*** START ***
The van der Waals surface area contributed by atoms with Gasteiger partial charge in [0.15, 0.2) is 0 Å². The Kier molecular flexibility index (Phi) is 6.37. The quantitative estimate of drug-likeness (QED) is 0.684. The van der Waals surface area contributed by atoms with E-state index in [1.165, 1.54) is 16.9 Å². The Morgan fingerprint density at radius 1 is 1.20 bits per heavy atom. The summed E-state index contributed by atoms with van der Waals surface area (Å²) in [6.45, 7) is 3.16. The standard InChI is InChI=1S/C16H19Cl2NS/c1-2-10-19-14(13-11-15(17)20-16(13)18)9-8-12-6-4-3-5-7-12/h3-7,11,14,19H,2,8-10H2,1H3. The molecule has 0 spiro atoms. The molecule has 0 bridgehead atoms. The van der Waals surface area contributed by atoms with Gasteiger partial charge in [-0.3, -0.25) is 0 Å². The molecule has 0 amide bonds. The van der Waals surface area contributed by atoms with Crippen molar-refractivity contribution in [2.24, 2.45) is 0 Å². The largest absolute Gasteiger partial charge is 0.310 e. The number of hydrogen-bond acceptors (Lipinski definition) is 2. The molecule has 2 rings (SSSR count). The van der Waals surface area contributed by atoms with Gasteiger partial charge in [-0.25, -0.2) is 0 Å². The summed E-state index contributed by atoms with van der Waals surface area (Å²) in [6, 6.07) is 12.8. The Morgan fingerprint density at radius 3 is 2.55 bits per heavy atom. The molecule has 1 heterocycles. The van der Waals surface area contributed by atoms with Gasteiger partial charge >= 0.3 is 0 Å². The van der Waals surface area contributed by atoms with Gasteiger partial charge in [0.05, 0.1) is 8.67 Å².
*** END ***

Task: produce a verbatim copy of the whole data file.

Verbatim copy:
The van der Waals surface area contributed by atoms with Gasteiger partial charge in [0.15, 0.2) is 0 Å². The Kier molecular flexibility index (Phi) is 6.37. The quantitative estimate of drug-likeness (QED) is 0.684. The van der Waals surface area contributed by atoms with E-state index in [1.165, 1.54) is 16.9 Å². The Morgan fingerprint density at radius 1 is 1.20 bits per heavy atom. The summed E-state index contributed by atoms with van der Waals surface area (Å²) in [6.45, 7) is 3.16. The standard InChI is InChI=1S/C16H19Cl2NS/c1-2-10-19-14(13-11-15(17)20-16(13)18)9-8-12-6-4-3-5-7-12/h3-7,11,14,19H,2,8-10H2,1H3. The molecule has 0 spiro atoms. The molecule has 0 bridgehead atoms. The van der Waals surface area contributed by atoms with Gasteiger partial charge in [-0.3, -0.25) is 0 Å². The molecule has 0 amide bonds. The van der Waals surface area contributed by atoms with Crippen molar-refractivity contribution in [2.24, 2.45) is 0 Å². The largest absolute Gasteiger partial charge is 0.310 e. The number of hydrogen-bond acceptors (Lipinski definition) is 2. The molecule has 2 rings (SSSR count). The van der Waals surface area contributed by atoms with Gasteiger partial charge in [-0.25, -0.2) is 0 Å². The summed E-state index contributed by atoms with van der Waals surface area (Å²) in [6, 6.07) is 12.8. The Morgan fingerprint density at radius 3 is 2.55 bits per heavy atom. The molecule has 1 heterocycles. The van der Waals surface area contributed by atoms with Gasteiger partial charge >= 0.3 is 0 Å². The van der Waals surface area contributed by atoms with Gasteiger partial charge in [0.05, 0.1) is 8.67 Å².